Police said early Friday the death toll in the collapse of a pedestrian bridge being built here had risen to six -- and there could be more bodies in the rubble. But hopes of finding anyone still alive had all but evaporated.
"This has turned into from a rescue to a recovery operation," Detective Alvaro Zabaleta, a public information officer for the Miami Dade Police Department, told reporters early Friday morning.
Miami-Dade County Fire Chief Dave Downey had said Thursday night his crew was still using high-tech listening devices, trained sniffing dogs and search cameras in a race to find anyone still alive.
In addition to the six people who were killed, at least nine others were injured and taken to local hospitals; officials at one point said 10 were injured.
As Florida authorities work to identify the people who died in Thursday's catastrophic collapse, state and federal investigators will begin the task of figuring out how and why the five-day-old span failed.
The $14.2 million pedestrian bridge was supposed to open in 2019 as a safe way for students to cross the busy road beneath. It linked the community of Sweetwater with the campus of Florida International University.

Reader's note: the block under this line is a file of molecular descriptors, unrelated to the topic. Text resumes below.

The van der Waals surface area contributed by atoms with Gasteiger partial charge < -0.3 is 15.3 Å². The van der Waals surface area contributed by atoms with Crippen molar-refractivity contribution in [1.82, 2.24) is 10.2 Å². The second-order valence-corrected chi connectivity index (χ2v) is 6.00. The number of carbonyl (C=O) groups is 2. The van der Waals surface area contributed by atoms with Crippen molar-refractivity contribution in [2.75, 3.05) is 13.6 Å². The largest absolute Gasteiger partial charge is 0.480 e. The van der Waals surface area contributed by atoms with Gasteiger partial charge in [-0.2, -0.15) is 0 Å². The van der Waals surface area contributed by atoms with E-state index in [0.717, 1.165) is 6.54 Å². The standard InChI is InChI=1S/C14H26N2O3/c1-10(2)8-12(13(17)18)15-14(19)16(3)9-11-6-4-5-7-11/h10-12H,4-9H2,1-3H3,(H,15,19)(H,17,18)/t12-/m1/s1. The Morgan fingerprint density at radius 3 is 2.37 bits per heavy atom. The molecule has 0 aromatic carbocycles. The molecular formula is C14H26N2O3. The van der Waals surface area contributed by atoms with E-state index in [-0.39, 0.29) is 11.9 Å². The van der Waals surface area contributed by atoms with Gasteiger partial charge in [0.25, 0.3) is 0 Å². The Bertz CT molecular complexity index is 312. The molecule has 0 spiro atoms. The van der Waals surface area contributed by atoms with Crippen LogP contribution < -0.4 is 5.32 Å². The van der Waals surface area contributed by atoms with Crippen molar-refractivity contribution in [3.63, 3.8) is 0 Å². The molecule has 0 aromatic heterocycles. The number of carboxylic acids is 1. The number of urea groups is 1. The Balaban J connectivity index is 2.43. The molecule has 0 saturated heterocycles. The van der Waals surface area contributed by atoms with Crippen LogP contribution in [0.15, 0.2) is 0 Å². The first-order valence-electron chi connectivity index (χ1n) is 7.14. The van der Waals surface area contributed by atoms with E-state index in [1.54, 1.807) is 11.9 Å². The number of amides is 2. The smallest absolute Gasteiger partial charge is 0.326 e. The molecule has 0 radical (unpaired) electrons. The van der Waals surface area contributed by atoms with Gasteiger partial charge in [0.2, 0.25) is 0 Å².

Florida Gov. Rick Scott and U.S. Sen. Marco Rubio attended an evening briefing.
Rubio said the public and the families of the dead and injured deserve to know "what went wrong."
Scott added that an investigation will get to the bottom of "why this happened and what happened." He said if anyone did anything wrong, "we will hold them accountable."
Rubio, who is an adjunct professor at the school, noted the pedestrian bridge was intended to be an innovative and "one-of-a-kind engineering design."
An accelerated construction method was supposed to reduce risks to workers and pedestrians and minimize traffic disruption, the university said. The school has long been interested in this kind of bridge design; in 2010, it opened "The ABC (accelerated bridge construction) Center," to help bridge professionals. Other universities around the country partnered with FIU to "provide the transportation industry with the tools needed to effectively and economically utilize the principles of ABC to enhance mobility and safety, and produce safe, environmentally friendly, long-lasting bridges."